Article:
Allocco presents paper at an international conference in Manila, Philippines
Amy L. Allocco, assistant professor of religious studies, recently presented a paper at the fifth South and Southeast Asian Association for the Study of Culture and Religion (SSEASR) conference in Manila, Philippines.
Hosted by the University of Santo Tomas, the biannual conference focused on the theme "Healing, Belief Systems, Cultures, and Religions of South and Southeast Asia." The meeting drew nearly 200 scholars from 25 nations, who presented papers in five concurrent sessions from May 16-19, 2013.
Allocco's paper, "Healing the 'Modern' Body: Snakes, Planets & the Dark Age," described the multiple healing repertoires that are engaged across South Asian contexts, focusing on a particular class of ritual therapies that are employed by many contemporary South Indian Hindus. Drawing on narratives that she recorded during ethnographic fieldwork carried out in South India in 2008 and 2011, Allocco argued that discourses about the intersections between the kali yugam (the current and most degenerate age in Hindu cosmology) and naga dosham (a negative horoscopic condition) reveal the gendered tensions of contemporary Indian life and signal concerns about environmental degradation.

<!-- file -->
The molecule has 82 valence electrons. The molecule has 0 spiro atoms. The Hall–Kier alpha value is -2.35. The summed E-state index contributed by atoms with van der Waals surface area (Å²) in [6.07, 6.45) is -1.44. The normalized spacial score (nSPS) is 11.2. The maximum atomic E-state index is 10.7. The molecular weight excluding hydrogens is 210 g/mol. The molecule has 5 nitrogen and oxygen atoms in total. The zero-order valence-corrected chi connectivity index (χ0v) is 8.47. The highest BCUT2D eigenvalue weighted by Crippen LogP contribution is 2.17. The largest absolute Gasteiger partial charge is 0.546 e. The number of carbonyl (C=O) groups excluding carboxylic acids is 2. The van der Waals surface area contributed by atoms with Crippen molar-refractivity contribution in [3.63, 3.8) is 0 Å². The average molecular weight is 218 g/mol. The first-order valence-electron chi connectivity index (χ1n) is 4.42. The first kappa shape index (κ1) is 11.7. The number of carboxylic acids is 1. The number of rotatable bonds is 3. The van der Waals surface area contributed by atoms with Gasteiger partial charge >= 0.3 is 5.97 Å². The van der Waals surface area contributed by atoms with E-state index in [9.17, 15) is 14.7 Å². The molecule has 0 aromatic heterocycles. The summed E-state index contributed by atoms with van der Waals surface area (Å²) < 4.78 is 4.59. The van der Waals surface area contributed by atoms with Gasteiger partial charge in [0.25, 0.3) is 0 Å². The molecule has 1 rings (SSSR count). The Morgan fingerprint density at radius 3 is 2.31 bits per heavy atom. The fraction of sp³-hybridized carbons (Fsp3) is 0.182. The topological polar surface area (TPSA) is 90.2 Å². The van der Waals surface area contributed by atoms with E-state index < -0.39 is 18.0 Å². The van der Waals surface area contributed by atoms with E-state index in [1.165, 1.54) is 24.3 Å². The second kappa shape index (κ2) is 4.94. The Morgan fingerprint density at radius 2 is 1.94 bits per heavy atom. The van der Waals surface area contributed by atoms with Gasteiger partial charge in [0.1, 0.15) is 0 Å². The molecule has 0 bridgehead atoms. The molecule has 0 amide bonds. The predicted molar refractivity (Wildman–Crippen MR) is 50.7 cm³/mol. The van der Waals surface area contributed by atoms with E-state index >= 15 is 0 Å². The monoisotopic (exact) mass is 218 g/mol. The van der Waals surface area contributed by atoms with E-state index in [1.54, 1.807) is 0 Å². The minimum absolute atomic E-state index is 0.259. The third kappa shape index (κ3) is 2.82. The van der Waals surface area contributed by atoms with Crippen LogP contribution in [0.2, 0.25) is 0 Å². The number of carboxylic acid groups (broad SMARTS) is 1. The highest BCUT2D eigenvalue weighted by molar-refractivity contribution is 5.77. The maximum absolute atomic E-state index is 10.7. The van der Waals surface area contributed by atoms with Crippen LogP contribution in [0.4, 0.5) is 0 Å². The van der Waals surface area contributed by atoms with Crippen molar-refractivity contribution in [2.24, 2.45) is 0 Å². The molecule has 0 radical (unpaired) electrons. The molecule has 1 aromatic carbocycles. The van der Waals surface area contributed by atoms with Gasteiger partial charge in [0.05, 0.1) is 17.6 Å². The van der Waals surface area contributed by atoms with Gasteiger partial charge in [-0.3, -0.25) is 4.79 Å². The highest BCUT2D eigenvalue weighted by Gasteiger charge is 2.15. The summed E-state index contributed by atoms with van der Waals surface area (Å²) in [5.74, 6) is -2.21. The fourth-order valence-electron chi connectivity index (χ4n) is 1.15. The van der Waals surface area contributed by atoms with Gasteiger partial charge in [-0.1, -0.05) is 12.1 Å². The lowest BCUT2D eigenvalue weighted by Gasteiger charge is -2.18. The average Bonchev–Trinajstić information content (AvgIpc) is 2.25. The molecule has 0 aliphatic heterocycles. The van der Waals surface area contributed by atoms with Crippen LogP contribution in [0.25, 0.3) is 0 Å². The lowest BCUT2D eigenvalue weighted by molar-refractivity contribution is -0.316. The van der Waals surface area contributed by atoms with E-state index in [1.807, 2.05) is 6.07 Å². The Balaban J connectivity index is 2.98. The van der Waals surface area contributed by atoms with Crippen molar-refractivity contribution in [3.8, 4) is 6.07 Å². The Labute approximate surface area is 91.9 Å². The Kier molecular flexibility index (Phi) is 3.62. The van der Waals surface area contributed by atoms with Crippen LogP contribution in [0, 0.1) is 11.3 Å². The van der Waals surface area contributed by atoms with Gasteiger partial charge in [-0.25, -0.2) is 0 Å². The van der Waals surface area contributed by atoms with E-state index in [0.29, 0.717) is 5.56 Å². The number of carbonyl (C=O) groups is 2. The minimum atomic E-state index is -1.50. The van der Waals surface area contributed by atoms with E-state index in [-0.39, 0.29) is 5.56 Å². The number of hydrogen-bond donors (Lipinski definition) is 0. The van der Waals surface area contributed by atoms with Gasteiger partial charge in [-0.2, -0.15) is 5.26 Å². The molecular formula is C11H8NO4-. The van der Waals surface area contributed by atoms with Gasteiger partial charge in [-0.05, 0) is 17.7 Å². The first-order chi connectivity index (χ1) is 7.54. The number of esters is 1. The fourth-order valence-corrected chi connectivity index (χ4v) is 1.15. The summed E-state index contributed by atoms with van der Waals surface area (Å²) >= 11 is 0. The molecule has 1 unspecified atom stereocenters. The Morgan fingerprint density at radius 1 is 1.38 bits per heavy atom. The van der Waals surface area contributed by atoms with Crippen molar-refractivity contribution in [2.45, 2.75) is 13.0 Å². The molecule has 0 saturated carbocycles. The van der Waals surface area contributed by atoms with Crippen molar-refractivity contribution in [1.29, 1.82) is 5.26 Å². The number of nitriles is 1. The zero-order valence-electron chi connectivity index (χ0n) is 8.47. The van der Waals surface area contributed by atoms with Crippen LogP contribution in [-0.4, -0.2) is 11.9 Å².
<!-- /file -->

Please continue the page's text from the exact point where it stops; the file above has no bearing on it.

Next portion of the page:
The SSEASR is a regional association of the International Association of the History of Religions (IAHR). This is the second time that Allocco has participated in an SSEASR conference; in 2011 she presented a paper when the organization met in Thimphu, Bhutan.